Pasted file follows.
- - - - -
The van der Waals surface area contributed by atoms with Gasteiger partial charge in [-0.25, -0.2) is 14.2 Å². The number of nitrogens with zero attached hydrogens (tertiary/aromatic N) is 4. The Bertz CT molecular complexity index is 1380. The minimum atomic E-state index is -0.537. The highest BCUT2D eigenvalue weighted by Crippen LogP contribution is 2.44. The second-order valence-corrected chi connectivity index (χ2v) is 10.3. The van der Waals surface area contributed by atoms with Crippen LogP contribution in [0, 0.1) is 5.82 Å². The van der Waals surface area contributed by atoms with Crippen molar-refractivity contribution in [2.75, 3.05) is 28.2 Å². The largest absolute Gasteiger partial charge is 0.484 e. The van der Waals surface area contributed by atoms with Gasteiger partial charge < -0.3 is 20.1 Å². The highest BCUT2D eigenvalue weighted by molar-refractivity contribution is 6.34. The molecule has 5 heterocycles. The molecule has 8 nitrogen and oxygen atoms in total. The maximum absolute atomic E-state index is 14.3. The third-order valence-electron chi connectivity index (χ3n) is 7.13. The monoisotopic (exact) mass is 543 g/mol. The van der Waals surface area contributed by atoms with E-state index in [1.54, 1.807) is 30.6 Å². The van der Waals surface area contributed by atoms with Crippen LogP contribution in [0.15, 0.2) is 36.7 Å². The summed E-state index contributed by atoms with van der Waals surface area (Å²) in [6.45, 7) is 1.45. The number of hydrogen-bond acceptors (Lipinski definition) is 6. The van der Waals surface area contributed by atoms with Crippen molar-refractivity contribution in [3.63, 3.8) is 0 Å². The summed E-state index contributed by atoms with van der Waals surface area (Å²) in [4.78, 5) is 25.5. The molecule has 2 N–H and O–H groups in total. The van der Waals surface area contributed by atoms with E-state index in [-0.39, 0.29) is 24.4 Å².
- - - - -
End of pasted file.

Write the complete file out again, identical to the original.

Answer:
The van der Waals surface area contributed by atoms with Gasteiger partial charge in [-0.25, -0.2) is 14.2 Å². The number of nitrogens with zero attached hydrogens (tertiary/aromatic N) is 4. The Bertz CT molecular complexity index is 1380. The minimum atomic E-state index is -0.537. The highest BCUT2D eigenvalue weighted by Crippen LogP contribution is 2.44. The second-order valence-corrected chi connectivity index (χ2v) is 10.3. The van der Waals surface area contributed by atoms with Crippen LogP contribution in [0, 0.1) is 5.82 Å². The van der Waals surface area contributed by atoms with Crippen molar-refractivity contribution in [2.75, 3.05) is 28.2 Å². The largest absolute Gasteiger partial charge is 0.484 e. The van der Waals surface area contributed by atoms with Gasteiger partial charge < -0.3 is 20.1 Å². The highest BCUT2D eigenvalue weighted by molar-refractivity contribution is 6.34. The molecule has 5 heterocycles. The molecule has 8 nitrogen and oxygen atoms in total. The maximum absolute atomic E-state index is 14.3. The third-order valence-electron chi connectivity index (χ3n) is 7.13. The monoisotopic (exact) mass is 543 g/mol. The van der Waals surface area contributed by atoms with E-state index in [1.54, 1.807) is 30.6 Å². The van der Waals surface area contributed by atoms with Crippen LogP contribution in [0.15, 0.2) is 36.7 Å². The summed E-state index contributed by atoms with van der Waals surface area (Å²) in [6.45, 7) is 1.45. The number of hydrogen-bond acceptors (Lipinski definition) is 6. The van der Waals surface area contributed by atoms with Crippen molar-refractivity contribution in [3.63, 3.8) is 0 Å². The summed E-state index contributed by atoms with van der Waals surface area (Å²) in [4.78, 5) is 25.5. The molecule has 2 N–H and O–H groups in total. The van der Waals surface area contributed by atoms with E-state index in [-0.39, 0.29) is 24.4 Å².